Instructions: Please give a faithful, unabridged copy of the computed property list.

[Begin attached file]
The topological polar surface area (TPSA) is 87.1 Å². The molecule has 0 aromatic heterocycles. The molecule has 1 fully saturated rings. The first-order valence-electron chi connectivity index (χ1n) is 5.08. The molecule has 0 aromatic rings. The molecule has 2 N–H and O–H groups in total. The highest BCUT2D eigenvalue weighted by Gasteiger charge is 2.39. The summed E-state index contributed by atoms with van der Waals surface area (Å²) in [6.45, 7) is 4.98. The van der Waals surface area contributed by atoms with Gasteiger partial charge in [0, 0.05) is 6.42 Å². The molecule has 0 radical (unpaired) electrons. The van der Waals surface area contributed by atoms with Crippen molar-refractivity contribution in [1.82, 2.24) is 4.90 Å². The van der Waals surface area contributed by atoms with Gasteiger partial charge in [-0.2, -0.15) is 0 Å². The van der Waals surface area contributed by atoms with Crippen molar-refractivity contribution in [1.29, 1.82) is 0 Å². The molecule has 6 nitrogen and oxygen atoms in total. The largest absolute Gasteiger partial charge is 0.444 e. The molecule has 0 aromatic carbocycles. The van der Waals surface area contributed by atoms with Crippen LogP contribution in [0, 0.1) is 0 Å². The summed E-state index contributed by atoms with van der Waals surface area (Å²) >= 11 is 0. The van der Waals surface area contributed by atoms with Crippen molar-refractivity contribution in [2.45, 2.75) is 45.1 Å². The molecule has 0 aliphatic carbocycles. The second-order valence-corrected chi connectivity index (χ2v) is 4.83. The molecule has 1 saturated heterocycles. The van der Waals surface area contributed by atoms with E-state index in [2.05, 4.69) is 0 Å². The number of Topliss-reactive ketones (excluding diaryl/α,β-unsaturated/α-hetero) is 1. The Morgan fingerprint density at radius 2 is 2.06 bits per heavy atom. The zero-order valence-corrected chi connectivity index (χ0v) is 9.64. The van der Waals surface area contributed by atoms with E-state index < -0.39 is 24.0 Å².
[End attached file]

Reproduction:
The topological polar surface area (TPSA) is 87.1 Å². The molecule has 0 aromatic heterocycles. The molecule has 1 fully saturated rings. The first-order valence-electron chi connectivity index (χ1n) is 5.08. The molecule has 0 aromatic rings. The molecule has 2 N–H and O–H groups in total. The highest BCUT2D eigenvalue weighted by Gasteiger charge is 2.39. The summed E-state index contributed by atoms with van der Waals surface area (Å²) in [6.45, 7) is 4.98. The van der Waals surface area contributed by atoms with Gasteiger partial charge in [0, 0.05) is 6.42 Å². The molecule has 0 radical (unpaired) electrons. The van der Waals surface area contributed by atoms with Crippen molar-refractivity contribution in [1.82, 2.24) is 4.90 Å². The van der Waals surface area contributed by atoms with Gasteiger partial charge in [-0.2, -0.15) is 0 Å². The van der Waals surface area contributed by atoms with Crippen molar-refractivity contribution in [1.29, 1.82) is 0 Å². The molecule has 6 nitrogen and oxygen atoms in total. The largest absolute Gasteiger partial charge is 0.444 e. The molecule has 0 aromatic carbocycles. The van der Waals surface area contributed by atoms with Crippen LogP contribution in [0, 0.1) is 0 Å². The summed E-state index contributed by atoms with van der Waals surface area (Å²) >= 11 is 0. The van der Waals surface area contributed by atoms with Crippen molar-refractivity contribution in [2.45, 2.75) is 45.1 Å². The molecule has 0 aliphatic carbocycles. The second-order valence-corrected chi connectivity index (χ2v) is 4.83. The molecule has 1 saturated heterocycles. The van der Waals surface area contributed by atoms with E-state index in [2.05, 4.69) is 0 Å². The number of Topliss-reactive ketones (excluding diaryl/α,β-unsaturated/α-hetero) is 1. The Morgan fingerprint density at radius 2 is 2.06 bits per heavy atom. The zero-order valence-corrected chi connectivity index (χ0v) is 9.64. The van der Waals surface area contributed by atoms with E-state index < -0.39 is 24.0 Å².